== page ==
It should be noted that accepting a token payment does not mean the lender is considered to have accepted the amount as satisfactory. The lender can take such token payments (as the only realistic means of reclaiming any of the money it is owed) and still file a default. However, the lender should take particular care to ensure that the individual and/or debt adviser is made aware that this will happen and is not led to believe that the reduced payment constitutes a satisfactory reduced payment if this is not the case.

            Ultimately, from a data protection perspective, it is up to the lender to decide whether an offer of reduced payment is satisfactory or not. Organisations like the FCA or the F08 may be able to look into whether the lender has generally treated the customer fairly, but this isn’t something we could get involved in.

            It is worth noting that we are currently discussing this particular issue with the industry. This particular line may therefore need updating in the future. In the meantime, it would be useful if First Contact can make Strategic Liaison aware of any complaints about this so that we have some examples to discuss with stakeholders.


            CRA None credit organisations passing information to a CRA?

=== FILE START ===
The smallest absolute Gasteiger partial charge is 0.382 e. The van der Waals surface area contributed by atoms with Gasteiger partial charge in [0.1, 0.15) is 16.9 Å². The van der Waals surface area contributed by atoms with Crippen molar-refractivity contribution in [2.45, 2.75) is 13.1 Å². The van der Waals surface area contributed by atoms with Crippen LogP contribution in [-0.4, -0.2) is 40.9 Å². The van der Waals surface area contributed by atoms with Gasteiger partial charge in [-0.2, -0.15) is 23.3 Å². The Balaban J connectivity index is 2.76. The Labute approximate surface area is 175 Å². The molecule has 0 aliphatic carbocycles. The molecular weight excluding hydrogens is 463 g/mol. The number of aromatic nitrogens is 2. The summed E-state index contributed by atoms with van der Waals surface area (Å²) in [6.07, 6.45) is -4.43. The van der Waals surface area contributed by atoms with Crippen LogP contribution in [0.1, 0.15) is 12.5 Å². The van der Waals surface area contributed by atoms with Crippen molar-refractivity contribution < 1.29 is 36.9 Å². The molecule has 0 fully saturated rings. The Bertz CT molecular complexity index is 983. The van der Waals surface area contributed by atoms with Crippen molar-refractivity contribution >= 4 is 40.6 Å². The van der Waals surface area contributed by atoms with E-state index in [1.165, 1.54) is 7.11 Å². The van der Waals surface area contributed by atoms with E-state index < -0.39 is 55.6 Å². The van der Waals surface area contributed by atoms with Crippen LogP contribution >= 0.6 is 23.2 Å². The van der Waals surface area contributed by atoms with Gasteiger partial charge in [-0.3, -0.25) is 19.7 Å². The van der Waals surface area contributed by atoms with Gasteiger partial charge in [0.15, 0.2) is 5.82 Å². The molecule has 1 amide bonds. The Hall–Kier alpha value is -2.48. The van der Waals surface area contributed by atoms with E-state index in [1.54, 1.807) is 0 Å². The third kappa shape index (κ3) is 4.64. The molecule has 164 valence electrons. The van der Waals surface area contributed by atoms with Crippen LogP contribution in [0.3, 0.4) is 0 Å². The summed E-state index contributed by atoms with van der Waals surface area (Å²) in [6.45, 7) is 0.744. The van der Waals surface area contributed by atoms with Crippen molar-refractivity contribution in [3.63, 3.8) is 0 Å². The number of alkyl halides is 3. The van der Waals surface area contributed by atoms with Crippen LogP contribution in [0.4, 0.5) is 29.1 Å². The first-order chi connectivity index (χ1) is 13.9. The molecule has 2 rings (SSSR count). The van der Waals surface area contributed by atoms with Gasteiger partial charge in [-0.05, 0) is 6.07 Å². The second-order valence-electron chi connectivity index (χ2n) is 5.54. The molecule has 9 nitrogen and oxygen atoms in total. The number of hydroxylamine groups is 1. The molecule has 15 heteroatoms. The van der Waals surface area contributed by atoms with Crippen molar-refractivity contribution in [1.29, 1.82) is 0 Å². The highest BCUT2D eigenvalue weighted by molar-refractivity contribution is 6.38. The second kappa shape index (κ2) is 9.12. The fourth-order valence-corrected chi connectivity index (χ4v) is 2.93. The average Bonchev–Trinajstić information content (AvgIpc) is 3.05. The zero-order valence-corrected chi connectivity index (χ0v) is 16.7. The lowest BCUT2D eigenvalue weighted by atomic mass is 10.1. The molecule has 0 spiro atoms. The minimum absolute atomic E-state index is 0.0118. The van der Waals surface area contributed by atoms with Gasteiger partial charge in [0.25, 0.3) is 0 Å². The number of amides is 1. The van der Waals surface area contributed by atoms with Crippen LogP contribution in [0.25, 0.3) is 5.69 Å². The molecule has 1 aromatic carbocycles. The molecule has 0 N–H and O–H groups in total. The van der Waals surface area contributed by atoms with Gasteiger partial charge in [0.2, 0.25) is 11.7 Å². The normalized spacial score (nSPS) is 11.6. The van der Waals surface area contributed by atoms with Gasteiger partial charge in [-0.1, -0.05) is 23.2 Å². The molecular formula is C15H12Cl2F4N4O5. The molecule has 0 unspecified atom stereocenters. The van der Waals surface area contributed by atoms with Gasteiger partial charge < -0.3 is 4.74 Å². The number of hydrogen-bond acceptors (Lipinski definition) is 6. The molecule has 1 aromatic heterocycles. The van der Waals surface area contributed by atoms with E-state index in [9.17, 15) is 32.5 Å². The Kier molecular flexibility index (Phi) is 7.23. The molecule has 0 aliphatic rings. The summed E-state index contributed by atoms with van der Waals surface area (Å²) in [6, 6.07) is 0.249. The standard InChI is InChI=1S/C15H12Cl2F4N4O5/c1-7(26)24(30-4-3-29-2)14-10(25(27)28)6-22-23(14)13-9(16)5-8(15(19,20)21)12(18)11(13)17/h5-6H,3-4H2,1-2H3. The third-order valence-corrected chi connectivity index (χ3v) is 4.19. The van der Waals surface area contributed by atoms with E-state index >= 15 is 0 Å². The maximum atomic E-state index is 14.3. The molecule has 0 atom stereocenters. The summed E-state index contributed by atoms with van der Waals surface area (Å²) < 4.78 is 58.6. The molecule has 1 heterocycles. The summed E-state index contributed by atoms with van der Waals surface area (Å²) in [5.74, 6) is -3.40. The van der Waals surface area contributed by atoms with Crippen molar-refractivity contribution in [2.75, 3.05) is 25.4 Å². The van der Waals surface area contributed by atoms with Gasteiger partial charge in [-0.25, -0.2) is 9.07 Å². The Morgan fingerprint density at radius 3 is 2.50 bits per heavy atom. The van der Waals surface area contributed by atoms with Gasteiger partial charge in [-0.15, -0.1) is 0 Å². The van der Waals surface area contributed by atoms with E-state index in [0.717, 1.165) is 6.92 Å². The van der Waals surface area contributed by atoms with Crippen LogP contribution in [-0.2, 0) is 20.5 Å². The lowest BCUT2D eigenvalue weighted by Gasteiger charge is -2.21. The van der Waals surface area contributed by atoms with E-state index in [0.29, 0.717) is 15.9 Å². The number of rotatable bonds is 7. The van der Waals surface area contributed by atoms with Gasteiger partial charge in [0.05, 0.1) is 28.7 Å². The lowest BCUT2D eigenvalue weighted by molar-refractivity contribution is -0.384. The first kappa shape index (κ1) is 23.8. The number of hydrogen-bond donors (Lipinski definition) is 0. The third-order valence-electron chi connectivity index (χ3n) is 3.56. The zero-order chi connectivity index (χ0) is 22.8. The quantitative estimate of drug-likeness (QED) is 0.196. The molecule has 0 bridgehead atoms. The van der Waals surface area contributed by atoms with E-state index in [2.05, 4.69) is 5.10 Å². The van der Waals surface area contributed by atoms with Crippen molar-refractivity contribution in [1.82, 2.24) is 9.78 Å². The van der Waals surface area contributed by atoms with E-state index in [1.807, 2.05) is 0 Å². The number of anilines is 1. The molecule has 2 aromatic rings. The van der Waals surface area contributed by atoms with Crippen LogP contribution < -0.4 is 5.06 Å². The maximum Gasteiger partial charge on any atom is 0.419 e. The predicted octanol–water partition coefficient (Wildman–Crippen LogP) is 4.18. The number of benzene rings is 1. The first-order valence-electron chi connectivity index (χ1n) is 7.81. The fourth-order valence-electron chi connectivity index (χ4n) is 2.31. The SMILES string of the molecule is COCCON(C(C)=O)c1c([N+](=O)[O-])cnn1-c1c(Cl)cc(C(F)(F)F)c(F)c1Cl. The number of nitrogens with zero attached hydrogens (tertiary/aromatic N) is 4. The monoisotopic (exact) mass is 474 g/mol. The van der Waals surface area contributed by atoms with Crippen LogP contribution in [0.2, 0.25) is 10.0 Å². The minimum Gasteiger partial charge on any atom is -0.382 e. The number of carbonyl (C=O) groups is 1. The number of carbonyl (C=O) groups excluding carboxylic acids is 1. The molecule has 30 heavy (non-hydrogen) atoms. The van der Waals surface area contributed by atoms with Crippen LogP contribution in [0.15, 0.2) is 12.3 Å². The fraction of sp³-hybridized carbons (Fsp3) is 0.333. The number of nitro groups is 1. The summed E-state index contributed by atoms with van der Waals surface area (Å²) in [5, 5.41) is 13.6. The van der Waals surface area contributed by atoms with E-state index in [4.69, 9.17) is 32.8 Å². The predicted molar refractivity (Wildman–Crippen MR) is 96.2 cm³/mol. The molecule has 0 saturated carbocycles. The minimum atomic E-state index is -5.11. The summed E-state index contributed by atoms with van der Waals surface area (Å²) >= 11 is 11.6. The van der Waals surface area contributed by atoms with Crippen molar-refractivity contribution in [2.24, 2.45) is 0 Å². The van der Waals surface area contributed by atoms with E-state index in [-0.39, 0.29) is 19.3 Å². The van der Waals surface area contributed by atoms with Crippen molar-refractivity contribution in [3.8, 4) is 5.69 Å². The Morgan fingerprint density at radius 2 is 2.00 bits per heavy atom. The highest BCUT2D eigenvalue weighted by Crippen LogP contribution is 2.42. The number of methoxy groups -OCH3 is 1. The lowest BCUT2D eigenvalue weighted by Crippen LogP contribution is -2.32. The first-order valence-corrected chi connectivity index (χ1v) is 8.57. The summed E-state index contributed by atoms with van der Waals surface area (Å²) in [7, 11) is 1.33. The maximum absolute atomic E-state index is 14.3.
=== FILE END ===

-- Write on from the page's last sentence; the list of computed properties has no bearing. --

The telecoms and utilities sectors are not subject to the CCA. The following sets out the ICO’s view on utilities companies sharing information with the credit reference agencies.

            Credit agreements are included on the credit file as well as other agreements such as telephone agreements, energy and water payments. The ICO has accepted that agreements such as utilities bills can be recorded on the credit file as in most cases the services are provided before they are paid for. There are exceptions, such as pre-payment meters, that should be handled differently.

            The water companies use the legitimate interests condition to share data with CRAs. However, they must be clear and transparent with consumers about what they are doing with the data and the data must be accurate.

            Sharing utilities data is a topic that consumer groups have focused on and they recognise that sharing utilities data should not cause unnecessary damage or distress to consumers. Clearly, accuracy problems resulting in the incorrect placing of a default on a credit reference file must be avoided. The Consumer Focus (now known as Consumer Futures) document below may be useful. It highlights the consumer benefits of utilities data sharing.

            http://www.consumerfocus.org.uk/file...the-record.pdf

            To conclude, as an office we have accepted that utility companies can pass personal data relating to outstanding payments to CRA’s as explained above. However, even though we accept that this type of activity is allowedunder the DPA, we are of course still concerned with other DPA related issues such as fairness (eg the adequacy of fair processing given to data subjects about potential disclosure to the CRAs), accuracy and the length of time the personal data are held. Therefore, if individuals believe that there are accuracy, retention or first principle concerns, they may still request an assessment of their case under Section 42 of the DPA.